Florida cited in NICB report
A new report says property and casualty insurance companies across the US paid upwards of an extra $9.2 billion in disaster claims because of insurance fraud last year. With hurricane season just a week away, Citizens Property Insurance has decided to use a combination of traditional reinsurance and pre-event catastrophe bonds. Plus a look at rapidly rising condominium property insurance premiums from a recent webinar of experts. It’s all in this week’s Property Insurance News digest.
Insurance Fraud: According to the National Insurance Crime Bureau (NICB), property and casualty insurers paid $4.6 billion to $9.2 billion extra in disaster claims due to insurance fraud in 2021, a cost policyholders bear through their insurance premiums. Its report estimates disaster fraud adds 5%-10% to the total claims paid following a disaster. Similarly, the FBI notes about 7.5% of the federal government’s $80 billion in reconstruction funding following Hurricane Katrina was insurance fraud.
The NICB report uses Florida as an example. “In Florida, contractor fraud is one element contributing to increasing premiums, insurer insolvency, and consumers scrambling under deadlines to find an insurer to meet mortgage lender requirements. In some instances, homeowners in Florida are signing with non-admitted insurers,” .
Citizens Reinsurance Cover: Florida Citizens Property Insurance Corporation Board of Governors last week approved a $400 million spend on risk transfer for the upcoming hurricane season through both traditional reinsurance and catastrophe bonds. The Board in March had debated four different staff-provided scenarios for buying from zero to $3.4 billion of risk transfer through traditional reinsurance vs. floating pre-event bonds and relying on company surplus to pay for any catastrophic events in 2022 (per our past newsletter) to prevent unnecessary spending. The $400 million will purchase an additional $3.64 billion of mid-year risk transfer that when combined with ongoing programs brings the total to $4.7 billion.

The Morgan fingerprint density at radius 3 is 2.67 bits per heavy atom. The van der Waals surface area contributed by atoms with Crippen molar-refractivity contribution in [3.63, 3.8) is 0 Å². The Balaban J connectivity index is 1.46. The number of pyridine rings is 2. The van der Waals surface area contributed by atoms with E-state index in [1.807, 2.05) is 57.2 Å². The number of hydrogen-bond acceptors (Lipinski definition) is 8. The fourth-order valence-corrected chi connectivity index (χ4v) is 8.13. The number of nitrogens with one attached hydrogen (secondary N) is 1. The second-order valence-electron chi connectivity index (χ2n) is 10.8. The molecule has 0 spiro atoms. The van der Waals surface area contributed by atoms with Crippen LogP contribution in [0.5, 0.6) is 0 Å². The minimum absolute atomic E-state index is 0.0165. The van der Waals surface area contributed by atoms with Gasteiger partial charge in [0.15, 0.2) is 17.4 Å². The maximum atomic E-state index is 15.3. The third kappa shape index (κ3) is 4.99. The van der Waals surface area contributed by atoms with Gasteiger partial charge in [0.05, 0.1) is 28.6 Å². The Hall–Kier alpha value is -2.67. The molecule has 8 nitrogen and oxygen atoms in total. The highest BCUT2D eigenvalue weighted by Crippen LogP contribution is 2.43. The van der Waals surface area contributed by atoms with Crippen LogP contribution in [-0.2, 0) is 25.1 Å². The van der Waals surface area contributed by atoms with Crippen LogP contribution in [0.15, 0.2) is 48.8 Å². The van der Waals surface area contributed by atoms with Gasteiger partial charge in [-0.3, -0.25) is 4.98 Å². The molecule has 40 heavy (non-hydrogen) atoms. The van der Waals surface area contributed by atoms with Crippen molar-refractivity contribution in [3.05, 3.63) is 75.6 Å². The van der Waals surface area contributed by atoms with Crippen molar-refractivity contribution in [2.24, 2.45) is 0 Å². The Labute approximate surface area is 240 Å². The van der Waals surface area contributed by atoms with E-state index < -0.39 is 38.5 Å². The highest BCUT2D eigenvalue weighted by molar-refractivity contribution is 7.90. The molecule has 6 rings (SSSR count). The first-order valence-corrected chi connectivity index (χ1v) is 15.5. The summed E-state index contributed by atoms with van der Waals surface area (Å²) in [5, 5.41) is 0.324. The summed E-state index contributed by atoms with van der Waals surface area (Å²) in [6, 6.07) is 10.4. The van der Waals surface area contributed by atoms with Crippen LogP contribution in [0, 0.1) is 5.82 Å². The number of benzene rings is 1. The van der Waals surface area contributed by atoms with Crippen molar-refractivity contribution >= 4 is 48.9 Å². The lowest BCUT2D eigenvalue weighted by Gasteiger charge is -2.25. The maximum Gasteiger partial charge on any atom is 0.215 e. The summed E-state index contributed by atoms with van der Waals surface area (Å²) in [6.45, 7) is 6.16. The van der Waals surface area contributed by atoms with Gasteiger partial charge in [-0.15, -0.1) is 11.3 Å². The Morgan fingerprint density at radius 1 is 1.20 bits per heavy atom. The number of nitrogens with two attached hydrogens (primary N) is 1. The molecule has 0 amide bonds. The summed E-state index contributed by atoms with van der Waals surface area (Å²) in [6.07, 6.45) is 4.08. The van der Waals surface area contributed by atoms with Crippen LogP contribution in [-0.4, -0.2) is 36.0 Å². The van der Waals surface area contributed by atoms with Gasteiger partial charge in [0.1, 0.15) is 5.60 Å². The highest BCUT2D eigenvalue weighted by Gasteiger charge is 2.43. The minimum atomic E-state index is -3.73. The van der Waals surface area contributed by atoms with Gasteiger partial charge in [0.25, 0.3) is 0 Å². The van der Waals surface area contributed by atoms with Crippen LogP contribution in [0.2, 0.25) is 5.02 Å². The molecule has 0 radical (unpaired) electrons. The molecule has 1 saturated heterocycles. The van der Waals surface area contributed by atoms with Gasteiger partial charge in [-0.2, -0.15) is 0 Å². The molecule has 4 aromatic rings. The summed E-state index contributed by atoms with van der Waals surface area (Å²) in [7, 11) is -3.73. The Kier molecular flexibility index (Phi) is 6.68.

Citizens CFO Jennifer Montero warned that “the markets are in complete disarray” with reinsurance prices up 10%-30%, and that it will be “very unlikely” Citizens will be able to place 100% of its risk transfer program. It and many other insurance companies – and the reinsurance market itself – are watching closely what the Florida Legislature does this week in its special session on needed reforms, before proceeding with reinsurance.
Condo Coverage Crunch: I had the pleasure this past week in taking part in “The State of Insurance: Why Rates are Climbing, How to Plan and Budget for It, and What’s Next”, an hour-long webinar put on by KW Property Management & Consulting, which manages more than 90,000 homes through condo associations and HOAs. In a shocking revelation on just how bad the market has become, both Brendan Lynch of the Plastridge Insurance Agency and Richard Rodriguez of USI Insurance Services said they have dealt with condo associations that can’t find any coverage at all – despite these agents’ best efforts. The deadly Surfside condo last June has certainly contributed to this greater scrutiny by underwriters. Lynch said that even Citizens is not necessarily taking all the policies that come its way due to its own underwriting guidelines. (You can watch the webinar by clicking the above link and for more, see Lack of Capacity Hits Florida’s Condo Market from our last newsletter.)
Demotech Webinar: Demotech, the ratings agency for many of Florida’s domestic insurance companies, will hold a webinar recapping action taken during this week’s special session of the Florida Legislature. You can register for the June 2 webinar here, whose panel participants will include yours truly!
LMA Newsletter of 5-23-22